For the show, Zinsser created new work in response to abstract expressionsit painter Theodoros Stamos. Commenting on the process Zinsser notes that half of the challenge was "[a]pproaching how we create these romantic mythologies with these artists. But the other half is: What was it that launched our own painting out of the issues of abstract expressionism? For me, it always means making paintings that are event-driven, something where you’re looking for an image that will emerge out of the painting process itself. Also, materiality. Or moving things into large scale. So all of those are specific painting issues carrying directly over... I wasn’t looking at the specific paintings that were going to be in the show when I painted my paintings. I had more of my own idea of what a Stamos painting looked like. I mean I had looked at catalogues and monographs and so forth. But it was more an imagined idea of what they looked like. So it was surprising that when they actually came together, they did have these very specific resonating compositional and color relationships. Which is great. It really made it much more a present-tense open thought-inquiry that makes you re-see Stamos in a surprising way. I hope."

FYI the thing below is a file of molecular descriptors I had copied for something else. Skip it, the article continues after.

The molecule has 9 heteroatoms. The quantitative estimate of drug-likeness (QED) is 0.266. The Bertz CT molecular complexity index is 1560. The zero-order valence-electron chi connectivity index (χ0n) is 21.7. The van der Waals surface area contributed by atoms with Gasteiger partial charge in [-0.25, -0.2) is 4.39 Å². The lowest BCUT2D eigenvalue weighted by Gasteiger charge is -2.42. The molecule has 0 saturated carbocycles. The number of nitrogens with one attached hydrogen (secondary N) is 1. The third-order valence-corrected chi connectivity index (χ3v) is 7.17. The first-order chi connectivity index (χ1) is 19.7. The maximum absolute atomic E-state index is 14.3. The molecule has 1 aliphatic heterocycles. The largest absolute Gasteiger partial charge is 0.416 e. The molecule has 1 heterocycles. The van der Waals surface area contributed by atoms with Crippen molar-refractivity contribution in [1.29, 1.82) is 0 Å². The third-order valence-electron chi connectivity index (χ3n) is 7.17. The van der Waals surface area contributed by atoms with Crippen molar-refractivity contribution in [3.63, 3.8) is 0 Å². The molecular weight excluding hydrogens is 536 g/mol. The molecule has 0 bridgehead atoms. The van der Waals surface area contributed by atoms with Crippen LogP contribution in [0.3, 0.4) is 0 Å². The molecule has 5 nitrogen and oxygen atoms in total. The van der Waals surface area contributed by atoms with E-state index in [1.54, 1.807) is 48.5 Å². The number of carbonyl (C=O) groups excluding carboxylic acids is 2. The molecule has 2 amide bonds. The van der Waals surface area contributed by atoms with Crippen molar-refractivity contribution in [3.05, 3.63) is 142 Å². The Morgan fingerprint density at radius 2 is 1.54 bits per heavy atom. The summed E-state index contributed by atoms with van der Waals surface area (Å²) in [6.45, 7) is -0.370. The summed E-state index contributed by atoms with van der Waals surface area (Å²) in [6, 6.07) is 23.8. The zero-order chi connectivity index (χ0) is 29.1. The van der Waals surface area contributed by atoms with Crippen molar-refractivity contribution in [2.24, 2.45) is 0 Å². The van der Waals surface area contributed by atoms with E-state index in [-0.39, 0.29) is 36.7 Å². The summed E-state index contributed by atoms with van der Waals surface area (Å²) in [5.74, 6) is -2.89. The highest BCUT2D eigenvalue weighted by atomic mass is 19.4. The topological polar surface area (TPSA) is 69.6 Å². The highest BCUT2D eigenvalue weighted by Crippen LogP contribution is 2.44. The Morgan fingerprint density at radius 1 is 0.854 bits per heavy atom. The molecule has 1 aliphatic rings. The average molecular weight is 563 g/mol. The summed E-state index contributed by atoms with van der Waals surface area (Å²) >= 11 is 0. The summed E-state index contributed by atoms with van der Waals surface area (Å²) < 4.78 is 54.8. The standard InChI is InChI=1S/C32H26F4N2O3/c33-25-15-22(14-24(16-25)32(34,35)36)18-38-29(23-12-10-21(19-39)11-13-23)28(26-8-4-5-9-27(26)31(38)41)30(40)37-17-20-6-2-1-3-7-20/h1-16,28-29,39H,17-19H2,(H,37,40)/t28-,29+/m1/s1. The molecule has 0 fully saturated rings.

Garrett comments: "I’m trying to include all of the possibilities of perception at once... There are all of these parallel ways of thinking and knowing, mistaking and perceiving. So how do you work from a place where you have a memory, but are in the process of forgetting it as you go? Or not having fully remembered all of the details in the first place, and working within that place?" She adds: "I want to be vulnerable in the work in some way. I mean, look at Guston or Morandi! You can really feel them in their work. The form and the emotional content is incredibly specific. There’s a great deal of personal risk."